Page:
The Register of Beneficial Owners The Register was established for the purpose of preventing money laundering and terrorist financing, and contains data on the beneficial owners of companies, foundations and trusts.
The Beneficial Owners Register Act (BORA) forms the legal basis for the Register of Beneficial Owners. The Act took effect on 15 January 2018, and reports can be sent to the Register via the Federal Unternehmensserviceportal. The Register can be inspected as of 2 May 2018.
Innovations introduced by the Register of Beneficial Owners
Up to now, only data on the legal owners of companies and foundation councils could be queried via the register of companies. Information on beneficial owners, which is essential for the prevention of money laundering and terrorist financing, has so far not been recorded separately. A beneficial owner is defined as those individuals to whom a company, foundation or trust can ultimately be economically attributed. The identification of beneficial owners is intended to make it more difficult for criminal persons and organisations to participate in real economic life with the criminally obtained assets.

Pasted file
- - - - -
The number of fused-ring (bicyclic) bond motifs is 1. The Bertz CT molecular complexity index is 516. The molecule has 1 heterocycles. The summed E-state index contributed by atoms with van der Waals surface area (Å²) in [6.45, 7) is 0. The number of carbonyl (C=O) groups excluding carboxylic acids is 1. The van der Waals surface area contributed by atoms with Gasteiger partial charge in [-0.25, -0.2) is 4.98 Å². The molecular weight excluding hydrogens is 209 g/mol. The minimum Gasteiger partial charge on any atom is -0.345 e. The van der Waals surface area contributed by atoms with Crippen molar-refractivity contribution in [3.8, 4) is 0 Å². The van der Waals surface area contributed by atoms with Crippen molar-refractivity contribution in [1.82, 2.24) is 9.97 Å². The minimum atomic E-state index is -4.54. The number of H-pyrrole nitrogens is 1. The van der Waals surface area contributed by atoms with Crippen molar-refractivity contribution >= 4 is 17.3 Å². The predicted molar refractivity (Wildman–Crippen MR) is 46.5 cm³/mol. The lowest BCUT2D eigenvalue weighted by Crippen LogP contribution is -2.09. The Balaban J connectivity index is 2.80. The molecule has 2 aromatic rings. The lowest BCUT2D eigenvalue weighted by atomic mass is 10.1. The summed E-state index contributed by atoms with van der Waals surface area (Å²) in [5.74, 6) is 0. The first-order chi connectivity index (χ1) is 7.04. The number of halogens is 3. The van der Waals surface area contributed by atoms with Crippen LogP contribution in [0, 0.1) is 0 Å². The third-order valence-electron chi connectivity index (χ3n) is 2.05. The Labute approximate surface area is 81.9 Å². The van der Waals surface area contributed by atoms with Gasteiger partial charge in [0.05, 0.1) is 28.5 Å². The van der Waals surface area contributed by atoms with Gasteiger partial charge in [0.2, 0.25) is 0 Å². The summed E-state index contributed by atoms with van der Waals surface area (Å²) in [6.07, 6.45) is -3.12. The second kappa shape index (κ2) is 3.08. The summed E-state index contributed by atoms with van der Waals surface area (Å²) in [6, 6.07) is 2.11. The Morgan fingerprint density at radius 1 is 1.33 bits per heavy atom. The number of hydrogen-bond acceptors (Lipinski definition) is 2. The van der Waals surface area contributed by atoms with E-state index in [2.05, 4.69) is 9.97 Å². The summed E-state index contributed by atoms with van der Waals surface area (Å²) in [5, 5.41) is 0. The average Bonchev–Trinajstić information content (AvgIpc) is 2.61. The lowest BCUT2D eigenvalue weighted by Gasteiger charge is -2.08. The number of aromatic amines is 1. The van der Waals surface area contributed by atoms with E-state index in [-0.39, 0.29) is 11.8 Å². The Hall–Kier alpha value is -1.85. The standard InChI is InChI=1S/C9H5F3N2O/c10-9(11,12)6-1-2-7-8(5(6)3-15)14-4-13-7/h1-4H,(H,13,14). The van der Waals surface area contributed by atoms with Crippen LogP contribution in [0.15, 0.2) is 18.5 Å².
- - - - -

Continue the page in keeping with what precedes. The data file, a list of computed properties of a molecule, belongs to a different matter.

In addition, until now there has been no database containing data on the relevant legal entities from the register of companies, the register of associations and the federal and state registers of charitable foundations and funds. With the Register of Beneficial Owners, a central register has been established in implementation of Articles 30 and 31 in the version of the 5th Money Laundering Directive, in which the beneficial owners of companies, foundations and trusts are entered.
Current status of implementation and future innovations
The register was set up on 10 January 2018. Since then, reports can be submitted to the register electronically. Automatic data reconciliation with the respective master registers and the central register of residents significantly reduces the manual input effort and significantly increases data quality.
Since 2 May 2018, certain companies subject to obligations under their professional codes of practice to prevent money laundering and terrorist financing have been able to inspect the Register of Beneficial Owners. This inspection is provided by an application accessible via the Business Service Portal, the WiEReG Management System. The extracts from the register have been specifically adapted to the requirements of the obligated parties and comprise many innovative elements, such as a graphic representation of the relevant domestic shareholding structure.